70-Year-Old Sets World Age Group Record for Marathon
Ed Whitlock’s famous marathon mark, once considered untouchable, could be in trouble.
Gene Dykes, a 70-year-old retired computer programmer who discovered a talent for distance running late in life, set a world record for his age group in the marathon on December 15 in Jacksonville, Florida.
Dykes ran 2:54:23, breaking the previous record—2:54:48—set by the great Canadian runner Ed Whitlock (when he was 73) by 25 seconds. Whitlock ran his record, thought by many to be untouchable, in 2004.
Dykes, who averaged 6:39 pace for the 26.2 miles, told Runner’s World after the race that he wasn’t sure that his achievement had sunk in yet.
“My first thought was that this really frees up my schedule for next year,” he said. He can sign up for the races he enjoys—ultramarathons and hard marathons on courses that aren’t record-eligible—instead of chasing Whitlock’s mark.
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A frequent racer, Dykes has a knack for recovering quickly from difficult efforts. In October, he ran the Toronto Marathon in 2:55:17 to come within 30 seconds of the age-group record. Then just two weeks ago, he ran an ultra in San Francisco, the Vista Verde Skyline 50K (31 miles) with his daughter on December 1, and the California International Marathon on December 2. It’s a highly unusual racing schedule for an elite athlete.
“I’ve often said that my ability to recover is my super power,” he said in the days leading up to his Jacksonville attempt. He also said that he’s been tested twice for banned substances—once in competition after a masters track meet and once, about 18 months ago, testers showed up unannounced to his home.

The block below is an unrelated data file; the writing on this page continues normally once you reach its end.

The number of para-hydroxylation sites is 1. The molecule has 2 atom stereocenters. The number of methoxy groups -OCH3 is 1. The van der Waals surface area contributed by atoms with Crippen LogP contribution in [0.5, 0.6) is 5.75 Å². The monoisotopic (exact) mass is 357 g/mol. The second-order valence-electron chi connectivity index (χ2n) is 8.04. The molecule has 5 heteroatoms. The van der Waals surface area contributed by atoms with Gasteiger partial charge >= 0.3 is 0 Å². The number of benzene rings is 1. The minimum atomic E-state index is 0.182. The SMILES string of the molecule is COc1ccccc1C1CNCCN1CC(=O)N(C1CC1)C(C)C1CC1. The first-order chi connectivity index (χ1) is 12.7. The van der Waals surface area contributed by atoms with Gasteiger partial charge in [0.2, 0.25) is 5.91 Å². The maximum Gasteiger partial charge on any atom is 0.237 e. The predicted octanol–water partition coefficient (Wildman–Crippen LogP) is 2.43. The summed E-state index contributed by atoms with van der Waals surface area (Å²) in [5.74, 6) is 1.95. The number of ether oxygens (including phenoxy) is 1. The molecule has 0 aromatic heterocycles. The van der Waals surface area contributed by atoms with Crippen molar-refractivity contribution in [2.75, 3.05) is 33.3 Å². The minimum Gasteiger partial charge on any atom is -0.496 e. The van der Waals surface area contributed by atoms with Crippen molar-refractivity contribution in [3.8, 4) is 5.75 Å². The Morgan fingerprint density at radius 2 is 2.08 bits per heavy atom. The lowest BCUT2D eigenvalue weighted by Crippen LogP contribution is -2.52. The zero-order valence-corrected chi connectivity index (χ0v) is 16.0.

In the early miles of the Jacksonville Marathon, Dykes said he felt strong, and he passed the 13.1-mile split 30 seconds ahead of Whitlock’s record pace. But with a couple miles to go, he started suffering cramps in his calf muscles, which slowed him over the final stretch. “Cramping is usually a sign that you’re running faster than you’re trained for,” he said.
But with the record in hand, he crossed the line smiling. It wasn’t because he ran faster than anyone else his age in history, but because he had set a goal and worked at it. The satisfaction, he said, was being “able to do what I set out to do.”
To celebrate his achievement, Dykes and friends who accompanied him to the race were going out for a nice dinner and seeking a fine cabernet sauvignon. Then he plans a few days of golf before heading back home to Bala Cynwyd, Pennsylvania, a suburb of Philadelphia.
“The golf,” he joked, “will be much less successful.”